September 17, 2014 at 4:11 pm #183432
It’s usually easier to write the templates if they’re in a separate file. I have three approaches:
- separate html+php template, wrapped in an output buffer. This form is easy to write, especially since you don’t strictly need to know how it is included/parsed. I do this when clients or third parties might need to work with the template.
- separate php template (but no output, so no output buffer needed) which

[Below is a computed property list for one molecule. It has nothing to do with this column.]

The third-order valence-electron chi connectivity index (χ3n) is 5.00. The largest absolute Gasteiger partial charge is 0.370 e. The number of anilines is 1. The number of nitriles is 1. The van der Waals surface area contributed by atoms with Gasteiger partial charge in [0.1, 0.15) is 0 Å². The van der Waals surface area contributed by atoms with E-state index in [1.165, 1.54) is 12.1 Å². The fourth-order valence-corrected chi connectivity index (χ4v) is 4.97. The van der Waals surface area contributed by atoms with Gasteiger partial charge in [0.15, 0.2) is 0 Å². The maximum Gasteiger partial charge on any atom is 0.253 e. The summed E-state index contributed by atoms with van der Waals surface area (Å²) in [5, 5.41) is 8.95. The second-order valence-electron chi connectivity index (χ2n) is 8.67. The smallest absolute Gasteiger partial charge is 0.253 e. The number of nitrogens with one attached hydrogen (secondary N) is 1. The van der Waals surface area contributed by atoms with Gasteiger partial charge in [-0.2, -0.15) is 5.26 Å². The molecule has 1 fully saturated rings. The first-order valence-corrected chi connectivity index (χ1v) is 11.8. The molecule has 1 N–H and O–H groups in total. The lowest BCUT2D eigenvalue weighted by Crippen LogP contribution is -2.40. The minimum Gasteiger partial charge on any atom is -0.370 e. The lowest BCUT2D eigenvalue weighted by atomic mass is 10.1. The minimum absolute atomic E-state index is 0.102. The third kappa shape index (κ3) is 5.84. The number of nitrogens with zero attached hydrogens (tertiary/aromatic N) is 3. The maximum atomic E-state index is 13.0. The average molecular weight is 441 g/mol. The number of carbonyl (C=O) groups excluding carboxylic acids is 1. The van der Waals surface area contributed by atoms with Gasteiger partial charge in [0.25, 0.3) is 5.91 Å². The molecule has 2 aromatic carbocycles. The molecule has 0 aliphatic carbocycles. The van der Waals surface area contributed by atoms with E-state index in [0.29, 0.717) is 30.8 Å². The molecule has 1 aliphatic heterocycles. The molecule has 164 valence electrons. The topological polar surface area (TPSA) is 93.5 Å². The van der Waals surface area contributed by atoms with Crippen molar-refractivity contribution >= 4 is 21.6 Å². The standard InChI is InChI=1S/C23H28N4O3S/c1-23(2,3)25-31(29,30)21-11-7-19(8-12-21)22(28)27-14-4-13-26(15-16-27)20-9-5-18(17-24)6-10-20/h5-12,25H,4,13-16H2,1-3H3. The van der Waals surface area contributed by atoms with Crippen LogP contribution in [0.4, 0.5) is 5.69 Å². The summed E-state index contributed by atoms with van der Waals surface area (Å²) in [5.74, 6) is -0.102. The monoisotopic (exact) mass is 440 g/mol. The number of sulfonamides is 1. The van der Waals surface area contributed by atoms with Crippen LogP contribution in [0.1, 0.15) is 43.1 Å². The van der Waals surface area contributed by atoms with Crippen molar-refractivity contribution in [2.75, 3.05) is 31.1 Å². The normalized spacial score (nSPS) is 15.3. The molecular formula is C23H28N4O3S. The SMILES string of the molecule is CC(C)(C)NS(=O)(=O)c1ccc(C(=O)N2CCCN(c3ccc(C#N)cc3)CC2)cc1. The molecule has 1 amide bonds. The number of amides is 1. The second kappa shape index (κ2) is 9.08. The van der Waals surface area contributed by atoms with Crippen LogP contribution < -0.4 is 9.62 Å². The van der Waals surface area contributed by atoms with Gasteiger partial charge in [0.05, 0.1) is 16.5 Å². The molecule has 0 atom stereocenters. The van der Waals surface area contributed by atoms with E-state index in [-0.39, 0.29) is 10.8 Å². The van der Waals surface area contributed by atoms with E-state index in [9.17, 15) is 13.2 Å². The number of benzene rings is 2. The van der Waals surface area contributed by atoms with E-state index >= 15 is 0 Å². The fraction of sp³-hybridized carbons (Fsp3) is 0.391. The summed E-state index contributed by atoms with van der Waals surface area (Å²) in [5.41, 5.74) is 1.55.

returns a string when
included. I like this method best (it feels very “clean” to me), but it’s more fragile in case anyone else needs to handle them, so I don’t get to use this method as often as I’d like.
- string template written directly in the view class (or similar). I don’t really like this approach because I have to use string replacement (and/or wrap it in a function). I try not to do this except as a “fallback” template, or for really short strings.